Scientists have created a powerful new tool to calculate a person’s inherited risks for heart disease, breast cancer and three other serious conditions.
By surveying changes in DNA at 6.6 million places in the human genome, investigators at the Broad Institute and Harvard University were able to identify many more people at risk than do the usual genetic tests, which take into account very few genes.
Of 100 heart attack patients, for example, the standard methods will identify two who have a single genetic mutation that place them at increased risk. But the new tool will find 20 of them, the scientists reported on Monday in the journal Nature Genetics.
The researchers are now building a website that will allow anyone to upload genetic data from a company like 23andMe or Ancestry.com. Users will receive risk scores for heart disease, breast cancer, Type 2 diabetes, chronic inflammatory bowel disease and atrial fibrillation.
People will not be charged for their scores.
A risk score, including obtaining the genetic data, should cost less than $100, said Dr. Daniel Rader, a professor of molecular medicine at the University of Pennsylvania.
Dr. Rader, who was not involved with the study, said the university will soon be offering such a test to patients to assess their risk for heart disease. For now, the university will not charge for it.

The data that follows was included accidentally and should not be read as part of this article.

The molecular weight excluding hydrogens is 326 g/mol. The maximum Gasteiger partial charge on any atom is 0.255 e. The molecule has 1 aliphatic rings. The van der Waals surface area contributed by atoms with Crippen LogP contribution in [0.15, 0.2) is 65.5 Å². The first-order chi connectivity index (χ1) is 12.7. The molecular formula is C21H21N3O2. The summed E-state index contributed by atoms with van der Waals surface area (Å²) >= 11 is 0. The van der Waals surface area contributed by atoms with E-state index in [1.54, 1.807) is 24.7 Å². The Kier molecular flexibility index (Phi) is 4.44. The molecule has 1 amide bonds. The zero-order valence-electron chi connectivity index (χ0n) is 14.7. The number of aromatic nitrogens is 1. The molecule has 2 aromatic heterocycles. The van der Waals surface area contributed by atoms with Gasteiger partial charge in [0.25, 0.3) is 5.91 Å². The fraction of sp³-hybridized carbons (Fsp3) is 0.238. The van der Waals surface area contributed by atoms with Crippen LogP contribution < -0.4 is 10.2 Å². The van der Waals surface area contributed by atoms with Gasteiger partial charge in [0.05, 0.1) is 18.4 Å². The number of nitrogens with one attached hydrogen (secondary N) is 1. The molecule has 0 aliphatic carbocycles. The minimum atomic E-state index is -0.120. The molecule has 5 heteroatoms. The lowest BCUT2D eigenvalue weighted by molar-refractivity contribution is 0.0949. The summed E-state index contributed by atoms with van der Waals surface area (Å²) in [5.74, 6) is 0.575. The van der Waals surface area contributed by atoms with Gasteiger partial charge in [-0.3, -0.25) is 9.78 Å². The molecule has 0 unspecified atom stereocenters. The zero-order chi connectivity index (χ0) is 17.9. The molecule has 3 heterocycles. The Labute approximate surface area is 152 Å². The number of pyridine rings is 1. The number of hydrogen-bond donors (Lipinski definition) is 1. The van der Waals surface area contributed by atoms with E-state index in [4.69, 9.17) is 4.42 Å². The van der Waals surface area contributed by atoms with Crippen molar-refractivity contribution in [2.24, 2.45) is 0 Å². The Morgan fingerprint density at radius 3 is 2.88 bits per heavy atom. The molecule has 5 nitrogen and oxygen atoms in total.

Dr. Sekar Kathiresan, senior author of the new paper and director of the Center for Genomic Medicine at Massachusetts General Hospital, said his team had validated the heart risk calculation in multiple populations.
But DNA is not destiny, Dr. Kathiresan stressed. A healthy lifestyle and cholesterol-lowering medications can substantially reduce risk of heart attack, even in those who have inherited a genetic predisposition.
The new tool also can find people at the low end of the risk range for the five diseases. This should prove useful to certain patients: for example, a woman who is trying to decide when she should start having regular mammograms, or a 40-year-old man with a slightly high cholesterol level who wants to know if he should take a statin.
Still, there are concerns about how the genetic test will be used. “It carries great hope, but also comes with a lot of questions,” said Dr. David J. Maron, director of preventive cardiology at Stanford University.
“Who should get tested? How should the results be provided? Physicians are not generally well trained to provide genetic test results.”
And, he wondered, will the results actually lead people to make decisions that improve their health?
People may need genetic counseling before and after getting these sorts of risk scores, noted Eric Schadt, dean of precision medicine at the Icahn School of Medicine at Mount Sinai.
Patients may not appreciate the consequences of learning they have a high likelihood of having a heart attack or breast cancer or one of the other diseases the test assesses.
“Do people really understand that once you learn something you cannot unlearn it?” said Dr. Schadt, who is also chief executive of Sema4, a diagnostics company.